I have been wanting to take better picture of the stars in the night sky. My method up to this point has basically been to shoot as long an exposure with as low an ISO as I could get away with and try to process a single exposure and live with the noise (see The Milky Way Over Big Bend). But I would like to make better photos.
There are a variety of issues to overcome to do this. First, the Earth rotates and as it does the stars appear to slowly move across the sky and in a long exposure they stretch out in the direction of motion. Second, the stars are actually very dim for a camera and it can be difficult to get even the brightest stars to show up in a normal photo (that’s why there are no stars in the sky in the Apollo moon mission photos). This leads you to use high ISO which while boosting the sensitivity to star light also boost the noise. Third, where I live there is light pollution from city lights which drowns out star light making it hard to shoot the stars.
The focus of this blog is mainly dealing with the first two problems. One solution that would help is using a motorized camera tripod mount that would move the camera with the stars and allow you to take long exposures without smearing the stars. This is kind of expensive and I haven’t purchased one. Another option is to get a long exposure by combining (stacking) a bunch of short exposures to bring out the star light and average down the noise.
I have experimented with stacking in the past without a great deal of success, but I didn’t put a lot of effort into it. But, recently I decided that instead of blowing money on a motorized tripod mount, I would try stacking photos with free software and see what I can get. My first attempt was shooting the constellation of Orion and the nebula within. I did this in my own front yard in the city on a clear night with the moon high in the sky using a 50mm lens and a 150mm lens. Below is a 50mm image that has not been processed.
Orion is one of the easiest constellations to see in the winter sky and has a nebula in the middle of it if you know where to look. There are thee stars that are just below his belt that I think of as his sword or scabbard and in the middle of this there is a nebula that you can see with a good pair of binoculars. There is also the bright red star Betelgeuse, which you may have heard about in the news recently as it is a ticking time bomb and we don’t know when the fuse will run out. Below is an animation of Orion for comparison.
The basic 50mm photo shot at f/1.8, 1s, ISO800 is not very impressive. But I set my camera to take 120 shots just like this in quick succession. I will later stack these and try to get a better image. Over the course of shooting these images, the stars move across the sky a bit and so they will have to be aligned with each other. Below is my first result.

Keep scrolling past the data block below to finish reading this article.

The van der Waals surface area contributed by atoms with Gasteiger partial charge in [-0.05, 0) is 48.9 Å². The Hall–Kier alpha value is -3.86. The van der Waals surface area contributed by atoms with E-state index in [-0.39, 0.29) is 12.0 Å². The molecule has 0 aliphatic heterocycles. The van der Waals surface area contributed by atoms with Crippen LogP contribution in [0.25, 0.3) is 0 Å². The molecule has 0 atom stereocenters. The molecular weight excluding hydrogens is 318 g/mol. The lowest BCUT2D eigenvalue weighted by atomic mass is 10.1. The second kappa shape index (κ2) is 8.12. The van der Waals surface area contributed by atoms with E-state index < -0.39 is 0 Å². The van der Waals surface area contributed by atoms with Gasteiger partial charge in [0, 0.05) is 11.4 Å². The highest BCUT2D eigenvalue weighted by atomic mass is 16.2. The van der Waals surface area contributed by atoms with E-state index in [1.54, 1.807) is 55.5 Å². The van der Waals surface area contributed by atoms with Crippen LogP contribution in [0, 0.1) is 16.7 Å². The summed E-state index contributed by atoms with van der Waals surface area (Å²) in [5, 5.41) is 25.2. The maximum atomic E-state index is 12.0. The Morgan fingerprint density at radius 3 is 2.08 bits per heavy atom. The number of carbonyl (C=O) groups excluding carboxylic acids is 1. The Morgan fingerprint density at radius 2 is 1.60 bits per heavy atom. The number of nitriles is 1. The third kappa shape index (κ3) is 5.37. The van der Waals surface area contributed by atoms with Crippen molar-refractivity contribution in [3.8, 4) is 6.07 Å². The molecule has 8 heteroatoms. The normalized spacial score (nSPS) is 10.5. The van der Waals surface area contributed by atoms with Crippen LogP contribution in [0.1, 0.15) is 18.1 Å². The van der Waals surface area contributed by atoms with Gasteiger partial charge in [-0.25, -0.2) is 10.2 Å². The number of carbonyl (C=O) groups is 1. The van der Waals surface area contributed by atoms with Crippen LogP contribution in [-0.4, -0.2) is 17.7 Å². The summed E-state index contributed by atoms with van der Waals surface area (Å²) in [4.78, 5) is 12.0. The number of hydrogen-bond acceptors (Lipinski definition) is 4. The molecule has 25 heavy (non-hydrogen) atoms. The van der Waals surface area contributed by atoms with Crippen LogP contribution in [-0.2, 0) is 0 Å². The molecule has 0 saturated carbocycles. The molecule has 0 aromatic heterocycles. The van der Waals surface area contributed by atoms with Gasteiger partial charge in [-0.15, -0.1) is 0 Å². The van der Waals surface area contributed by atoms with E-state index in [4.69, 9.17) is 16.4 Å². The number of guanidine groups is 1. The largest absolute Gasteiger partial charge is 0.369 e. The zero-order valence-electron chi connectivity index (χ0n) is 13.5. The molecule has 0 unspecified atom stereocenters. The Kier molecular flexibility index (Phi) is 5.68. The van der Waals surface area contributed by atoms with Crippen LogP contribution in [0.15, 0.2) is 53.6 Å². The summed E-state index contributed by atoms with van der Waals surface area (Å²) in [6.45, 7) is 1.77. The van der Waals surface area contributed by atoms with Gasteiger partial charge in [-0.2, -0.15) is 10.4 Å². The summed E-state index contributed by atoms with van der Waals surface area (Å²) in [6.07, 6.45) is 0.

There are a lot more stars in this image and really not much noise compared to the first one, but look at all the halo banding that I got. I determined that what caused this is the vignetting of the lens when shot wide open. As the images were stacked, the vignetting moved from image to image and left a banded mess. So, I imported all of my RAW images into Lightroom and applied the lens correction mask to all of them and then exported them all to TIFFs (a long process). I then imported all of the TIFFs into DeepSkyStacker to try again (another long process). And the banding is gone.
Another solution to this would be shooting flat frames to get a profile of the lens vignetting. This would involve shooting a uniform subject, like a sheet, multiple times and letting the software sort that out. I didn’t do this, but I think I will next time because the above only worked with a lot of extra processing and because I have a lens correction mask for my 50mm lens.
Cropping in, I did capture the nebula, but it is not all that impressive.
One problem that I haven’t figured out with this software is what it did with all of my color. I get mostly black-and-white out of it, so I will have to figure that out next time.
I also did a side by side below to compare stacked (left) vs. single image (right). You can see in the stacked image much better star depth and less noise, but the color is gone.
I also did this with a 150mm f/2.8 lens. This is a bigger challenge because a 150mm lens amplifies the motion much more than the 50mm. Manually focusing was much harder on this lens as well as even the finest adjustment was a lot. Below is my stacked image shot at 150mm focusing on the Orion nebula.
As you can see, the banding is terrible and I don’t have a lens correcting mask for this lens. I tried a few time to manually remove the issue, but I couldn’t get rid of it. I was mostly disappointed with these images and I will have to shoot some flat frames with this lens to try to process this out in the future.
Below is a crop of the nebula with the faint trail of an airplane that went through some of the frames.
Not very impressive. I may try with a 200mm lens on the next clear night. To get good photos, I would probably need something like 400mm or above, but that is not in my budget just yet. There are telescope lenses available that I have read about and I may check that out some day.
If I ever want to incorporate some of the landscape in a shot, that is an entirely different problem as the landscape will move with each shot. So, I would have to composite this in Photoshop I guess.
But this is what I got, in the city on a clear night with the moon out, with equipment that I already have, and a free tool that I downloaded. I am looking forward to the next clear night and maybe I will get good enough to go try this out in an area with a darker night sky.